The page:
### Motion and Temporal Density

Today I was introduced to an interesting problem. The following five theses are jointly inconsistent:

1. Some object changes from being at rest to being in motion.

2. Any object which changes from being at rest to being in motion has a first instant during which it is in motion.

3. Any object which changes from being at rest to being in motion has a last instant during which it is at rest.

4. No object is both at rest and in motion during the same instant.

5. For any object and any instant, that object is either in motion during that instant or at rest during that instant.

6. Time is dense (for any instants t1 and t3 where t3 is later than t1, there is an instant t2 that is earlier than t3 and later than t1)

Let's prove that these six statements are inconsistent. (1) says that there is an object which changes from being at rest to being in motion. Call that object 'O'. According to (2) and (3), there is a last instant during which O is at rest and a first instant during which O is in motion. Call the last instant during which O is at rest 'Tr' and call the first instant during which O is in motion 'Tm'. So, Tr is the last moment during which O is at rest and Tm is the first moment during which O is in motion. Moreover, according to (4), Tr is not identical to Tm. So, according to (6), there is an instant, Tx, later than Tr but earlier than Tm. By (5), The object is either at rest or in motion during Tx. If it is at rest and Tx is later than Tr, then Tr is not the last instant during which it is at rest. But, since Tr is the last moment during which O is at rest, it follows that O is not at rest during Tx. So, O is in motion during Tx. But, if O is in motion during Tx and tx is earlier than Tm, then Tm is not the first moment during which it is in motion. But, Tm is the first moment during which O is in motion. So, O is not in motion during Tx. We have arrived at a contradiction.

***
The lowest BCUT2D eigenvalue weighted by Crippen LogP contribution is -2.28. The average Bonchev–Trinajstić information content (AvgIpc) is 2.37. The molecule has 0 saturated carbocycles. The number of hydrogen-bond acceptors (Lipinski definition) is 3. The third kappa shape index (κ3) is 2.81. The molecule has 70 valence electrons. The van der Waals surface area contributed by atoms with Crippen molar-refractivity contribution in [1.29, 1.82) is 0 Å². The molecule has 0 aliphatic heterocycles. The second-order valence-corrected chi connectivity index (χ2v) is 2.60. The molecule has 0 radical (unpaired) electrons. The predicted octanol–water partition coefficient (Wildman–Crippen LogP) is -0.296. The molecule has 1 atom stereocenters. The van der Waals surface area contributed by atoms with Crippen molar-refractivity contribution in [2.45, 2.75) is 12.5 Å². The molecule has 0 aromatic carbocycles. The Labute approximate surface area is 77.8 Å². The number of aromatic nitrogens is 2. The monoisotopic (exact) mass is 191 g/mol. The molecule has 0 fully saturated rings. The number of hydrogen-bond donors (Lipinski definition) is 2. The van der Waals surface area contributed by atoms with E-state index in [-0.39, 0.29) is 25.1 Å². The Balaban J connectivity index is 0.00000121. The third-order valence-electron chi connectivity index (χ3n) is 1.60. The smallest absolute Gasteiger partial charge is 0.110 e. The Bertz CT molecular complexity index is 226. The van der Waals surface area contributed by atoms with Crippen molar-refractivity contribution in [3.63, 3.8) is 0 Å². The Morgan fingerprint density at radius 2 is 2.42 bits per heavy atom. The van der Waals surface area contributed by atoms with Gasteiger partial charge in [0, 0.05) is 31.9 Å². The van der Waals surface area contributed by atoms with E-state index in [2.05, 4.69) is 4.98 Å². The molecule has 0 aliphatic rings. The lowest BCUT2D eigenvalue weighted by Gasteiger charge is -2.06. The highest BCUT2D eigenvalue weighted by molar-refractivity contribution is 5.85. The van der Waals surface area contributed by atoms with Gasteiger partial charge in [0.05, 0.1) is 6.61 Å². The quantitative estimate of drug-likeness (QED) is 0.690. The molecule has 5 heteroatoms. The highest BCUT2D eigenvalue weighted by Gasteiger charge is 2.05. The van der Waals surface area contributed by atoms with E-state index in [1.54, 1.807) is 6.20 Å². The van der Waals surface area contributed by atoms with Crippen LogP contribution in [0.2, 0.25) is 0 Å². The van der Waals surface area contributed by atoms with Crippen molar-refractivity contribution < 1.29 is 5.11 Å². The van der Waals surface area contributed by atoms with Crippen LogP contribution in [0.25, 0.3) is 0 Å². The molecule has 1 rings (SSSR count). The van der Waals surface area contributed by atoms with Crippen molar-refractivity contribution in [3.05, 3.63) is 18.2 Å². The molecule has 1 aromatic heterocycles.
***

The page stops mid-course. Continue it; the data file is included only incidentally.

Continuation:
All of these claims seem plausible. I should admit that there is an a strong claim implied by (5). That claim is that for any object and any time that object exists during that time. Although this is very strong, we can weaken (5) so that it only implicitly implies that an object does not go out of existence between its last moment of rest and its first moment of motion. But that claim seems plausible enough. It would be very strange, for example, if an object briefly went out of existence every time it changed from being at rest to being in motion. so, I am going to keep (5) the way it is in order to avoid making the argument too complicated.

My guess is that the weakest claims are (2) and (3). The friend of dense time should give up on one of these. But, it seems that to give up on one rather than the other would be arbitrary. at first I thought that there are probably possible worlds where (2) is true and (3) false and there are other possible worlds where (3) is true and (2) is false. But, now I am not sure about this solution. Now, I am beginning to think this is a problem of indeterminacy.

It seems to me that some version of the At-At theory of motion is true. There are various problems with simple formulations of the At-At theory of motion, but we can ignore those problems for the purposes of this discussion. So, let's consider the following Simple At-At view:

(AT-AT) An object O is in motion during an extended interval T iff O is located at one region during one instant of T and O is located at a different region during a different instant of T.

Now instantaneous motion is a derivative notion that can be spelled out in one of two ways:

(IM1) An object O is in instantaneous motion during an instant t iff there is an extended interval T such that t is an instant in T and O is in motion during T and for any extended sub-interval of T, O is in motion during that sub-interval as well.

(IM2) An object O is in instantaneous motion during an instant t iff there is an extended open interval T such that t is an instant in T and O is in motion during T and for any extended sub-interval of T, O is in motion during that sub-interval as well.

One difference between these (IM1) and (IM2) is that according to (IM1) any object that changes from being at rest to being in motion has a first instant of being in motion whereas according to (IM2) any such object has a last instant of being at rest. Let me show each of these consequences in turn.